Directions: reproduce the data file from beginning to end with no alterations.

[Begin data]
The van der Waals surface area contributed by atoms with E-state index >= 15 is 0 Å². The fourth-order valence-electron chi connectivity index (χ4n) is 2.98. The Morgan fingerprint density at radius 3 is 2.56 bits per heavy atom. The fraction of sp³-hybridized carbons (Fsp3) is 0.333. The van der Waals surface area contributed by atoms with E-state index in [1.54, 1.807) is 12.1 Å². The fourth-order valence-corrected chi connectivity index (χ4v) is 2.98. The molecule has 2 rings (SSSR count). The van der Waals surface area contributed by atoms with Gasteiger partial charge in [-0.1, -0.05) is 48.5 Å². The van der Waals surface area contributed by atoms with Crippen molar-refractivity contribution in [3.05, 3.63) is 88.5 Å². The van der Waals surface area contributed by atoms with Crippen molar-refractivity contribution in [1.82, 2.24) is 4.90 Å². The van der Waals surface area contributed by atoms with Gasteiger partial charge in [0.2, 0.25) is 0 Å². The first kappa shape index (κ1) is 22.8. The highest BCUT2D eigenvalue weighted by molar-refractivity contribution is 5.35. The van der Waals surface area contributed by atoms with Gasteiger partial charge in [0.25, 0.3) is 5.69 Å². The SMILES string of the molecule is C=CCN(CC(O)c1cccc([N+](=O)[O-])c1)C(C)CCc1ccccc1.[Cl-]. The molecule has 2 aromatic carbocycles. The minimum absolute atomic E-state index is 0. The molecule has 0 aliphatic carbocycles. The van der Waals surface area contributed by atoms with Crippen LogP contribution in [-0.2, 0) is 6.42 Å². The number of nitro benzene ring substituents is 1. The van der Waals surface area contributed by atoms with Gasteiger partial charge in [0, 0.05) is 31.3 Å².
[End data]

The van der Waals surface area contributed by atoms with E-state index >= 15 is 0 Å². The fourth-order valence-electron chi connectivity index (χ4n) is 2.98. The Morgan fingerprint density at radius 3 is 2.56 bits per heavy atom. The fraction of sp³-hybridized carbons (Fsp3) is 0.333. The van der Waals surface area contributed by atoms with E-state index in [1.54, 1.807) is 12.1 Å². The fourth-order valence-corrected chi connectivity index (χ4v) is 2.98. The molecule has 2 rings (SSSR count). The van der Waals surface area contributed by atoms with Gasteiger partial charge in [-0.1, -0.05) is 48.5 Å². The van der Waals surface area contributed by atoms with Crippen molar-refractivity contribution in [3.05, 3.63) is 88.5 Å². The van der Waals surface area contributed by atoms with Crippen molar-refractivity contribution in [1.82, 2.24) is 4.90 Å². The van der Waals surface area contributed by atoms with Gasteiger partial charge in [0.2, 0.25) is 0 Å². The first kappa shape index (κ1) is 22.8. The highest BCUT2D eigenvalue weighted by molar-refractivity contribution is 5.35. The van der Waals surface area contributed by atoms with Gasteiger partial charge in [0.25, 0.3) is 5.69 Å². The SMILES string of the molecule is C=CCN(CC(O)c1cccc([N+](=O)[O-])c1)C(C)CCc1ccccc1.[Cl-]. The molecule has 2 aromatic carbocycles. The minimum absolute atomic E-state index is 0. The molecule has 0 aliphatic carbocycles. The van der Waals surface area contributed by atoms with Crippen LogP contribution in [-0.2, 0) is 6.42 Å². The number of nitro benzene ring substituents is 1. The van der Waals surface area contributed by atoms with Gasteiger partial charge in [0, 0.05) is 31.3 Å².